Olive oil is a staple of Italian cuisine. It’s been that way for thousands of years. And new chemical analysis conducted on ancient pottery proves the liquid gold has existed in Italy hundreds of years longer than what anthropologists have previously recorded.
A team of researchers lead by Davide Tanasi, PhD, assistant professor of history at the University of South Florida, carried out chemical analyses to identify the content of a large jar, found in the 90s by Giuseppe Voza during the excavations at the site of Castelluccio. Conservators at the Archaeological Museum of Siracusa restored and reassembled 400 ceramic fragments, resulting in an egg-shaped 3 ½ foot storage container adorned with rope bands and three vertical handles on each side. At the same architectural site in Castelluccio in Sicily, researchers found two fragmented basins with an internal septum, indicating it was used to keep multiple substances together, but separate, along with a large terracotta cooking plate.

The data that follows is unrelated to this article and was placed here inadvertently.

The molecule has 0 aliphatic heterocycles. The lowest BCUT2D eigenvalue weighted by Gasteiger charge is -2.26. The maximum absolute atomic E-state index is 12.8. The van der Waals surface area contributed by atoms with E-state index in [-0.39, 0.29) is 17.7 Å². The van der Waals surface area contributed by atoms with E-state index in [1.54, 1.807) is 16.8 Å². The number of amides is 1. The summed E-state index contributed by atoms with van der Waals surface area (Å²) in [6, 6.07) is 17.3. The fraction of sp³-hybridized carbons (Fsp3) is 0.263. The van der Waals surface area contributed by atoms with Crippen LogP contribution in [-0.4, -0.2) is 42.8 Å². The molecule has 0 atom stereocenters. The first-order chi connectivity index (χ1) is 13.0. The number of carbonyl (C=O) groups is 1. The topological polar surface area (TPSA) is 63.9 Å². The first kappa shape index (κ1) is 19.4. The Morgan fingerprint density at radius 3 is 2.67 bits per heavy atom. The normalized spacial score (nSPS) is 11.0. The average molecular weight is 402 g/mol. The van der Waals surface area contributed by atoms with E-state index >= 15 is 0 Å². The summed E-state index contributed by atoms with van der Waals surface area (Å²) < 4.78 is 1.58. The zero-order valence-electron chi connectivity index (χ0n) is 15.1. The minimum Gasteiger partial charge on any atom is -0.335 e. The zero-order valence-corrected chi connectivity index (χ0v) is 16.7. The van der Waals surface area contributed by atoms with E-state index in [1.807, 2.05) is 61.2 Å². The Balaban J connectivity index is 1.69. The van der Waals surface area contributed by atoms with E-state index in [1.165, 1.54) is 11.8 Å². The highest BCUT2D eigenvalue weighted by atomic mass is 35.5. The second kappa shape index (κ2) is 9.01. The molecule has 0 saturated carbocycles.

“The shape of this storage container and the nearby septum was like nothing else Voza found at the site in Castelluccio,” said Dr. Tanasi. “It had the signature of Sicilian tableware dated to the end of the 3rd and beginning of the 2nd millennium BCE (Early Bronze Age). We wanted to learn how it was used, so we conducted chemical analysis on organic residues found inside.”
In the study published in Analytical Methods, Dr. Tanasi tested the three artifacts using techniques traditionally and successfully used on archaeological pottery: Gas Chromatography, Mass Spectrometry and Nuclear Magnetic Resonance. His team found organic residue from all three samples contained oleic and linoleic acids, signatures of olive oil. They conclude the artifacts are from the Sicilian Early Bronze Age due to their location and peculiar shapes.
“The results obtained with the three samples from Castelluccio become the first chemical evidence of the oldest olive oil in Italian prehistory, pushing back the hands of the clock for the systematic olive oil production by at least 700 years,” said Tanasi.
The only known identification of chemical signatures of olive oil are from storage jars discovered in southern Italy in Cosenza and Lecce believed to be from the 12th and 11th century BCE (Copper Age).
The article “1H NMR, 1H-1H 2D TOCSY and GC-MS analyses for the identification of olive oil on Early Bronze Age pottery from Castelluccio (Noto, Italy)” is available through the Royal Society of Chemistry website.